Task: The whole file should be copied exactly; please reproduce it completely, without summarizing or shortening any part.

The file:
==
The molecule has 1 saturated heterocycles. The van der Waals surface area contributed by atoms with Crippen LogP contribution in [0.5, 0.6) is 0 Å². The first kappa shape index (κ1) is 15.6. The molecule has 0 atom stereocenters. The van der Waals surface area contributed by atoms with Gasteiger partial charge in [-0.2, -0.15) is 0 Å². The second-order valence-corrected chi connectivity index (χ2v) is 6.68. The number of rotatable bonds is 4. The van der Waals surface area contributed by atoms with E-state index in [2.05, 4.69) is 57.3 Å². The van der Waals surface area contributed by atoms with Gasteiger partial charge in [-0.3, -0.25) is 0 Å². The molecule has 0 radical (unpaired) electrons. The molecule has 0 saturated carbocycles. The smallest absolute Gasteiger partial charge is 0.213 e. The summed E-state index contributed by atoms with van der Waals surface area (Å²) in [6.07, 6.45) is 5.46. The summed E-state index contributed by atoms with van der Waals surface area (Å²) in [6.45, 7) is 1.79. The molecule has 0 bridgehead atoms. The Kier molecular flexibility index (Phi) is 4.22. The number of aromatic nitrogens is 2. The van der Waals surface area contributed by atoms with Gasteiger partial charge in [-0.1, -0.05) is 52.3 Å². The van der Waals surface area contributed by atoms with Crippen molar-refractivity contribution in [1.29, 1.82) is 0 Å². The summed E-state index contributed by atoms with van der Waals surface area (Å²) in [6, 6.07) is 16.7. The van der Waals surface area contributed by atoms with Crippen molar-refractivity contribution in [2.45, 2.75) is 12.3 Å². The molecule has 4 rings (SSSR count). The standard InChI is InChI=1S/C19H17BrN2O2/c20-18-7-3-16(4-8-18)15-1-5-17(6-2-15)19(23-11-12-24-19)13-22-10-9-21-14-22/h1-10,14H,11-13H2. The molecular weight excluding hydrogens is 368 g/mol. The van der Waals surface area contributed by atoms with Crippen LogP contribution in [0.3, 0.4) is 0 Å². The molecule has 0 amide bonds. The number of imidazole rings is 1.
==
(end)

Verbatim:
The molecule has 1 saturated heterocycles. The van der Waals surface area contributed by atoms with Crippen LogP contribution in [0.5, 0.6) is 0 Å². The first kappa shape index (κ1) is 15.6. The molecule has 0 atom stereocenters. The van der Waals surface area contributed by atoms with Gasteiger partial charge in [-0.2, -0.15) is 0 Å². The second-order valence-corrected chi connectivity index (χ2v) is 6.68. The number of rotatable bonds is 4. The van der Waals surface area contributed by atoms with E-state index in [2.05, 4.69) is 57.3 Å². The van der Waals surface area contributed by atoms with Gasteiger partial charge in [-0.3, -0.25) is 0 Å². The molecule has 0 radical (unpaired) electrons. The molecule has 0 saturated carbocycles. The smallest absolute Gasteiger partial charge is 0.213 e. The summed E-state index contributed by atoms with van der Waals surface area (Å²) in [6.07, 6.45) is 5.46. The summed E-state index contributed by atoms with van der Waals surface area (Å²) in [6.45, 7) is 1.79. The molecule has 0 bridgehead atoms. The Kier molecular flexibility index (Phi) is 4.22. The number of aromatic nitrogens is 2. The van der Waals surface area contributed by atoms with Gasteiger partial charge in [-0.1, -0.05) is 52.3 Å². The van der Waals surface area contributed by atoms with Crippen molar-refractivity contribution in [1.29, 1.82) is 0 Å². The summed E-state index contributed by atoms with van der Waals surface area (Å²) in [6, 6.07) is 16.7. The van der Waals surface area contributed by atoms with Crippen molar-refractivity contribution in [2.45, 2.75) is 12.3 Å². The molecule has 4 rings (SSSR count). The standard InChI is InChI=1S/C19H17BrN2O2/c20-18-7-3-16(4-8-18)15-1-5-17(6-2-15)19(23-11-12-24-19)13-22-10-9-21-14-22/h1-10,14H,11-13H2. The molecular weight excluding hydrogens is 368 g/mol. The van der Waals surface area contributed by atoms with Crippen LogP contribution in [0.3, 0.4) is 0 Å². The molecule has 0 amide bonds. The number of imidazole rings is 1.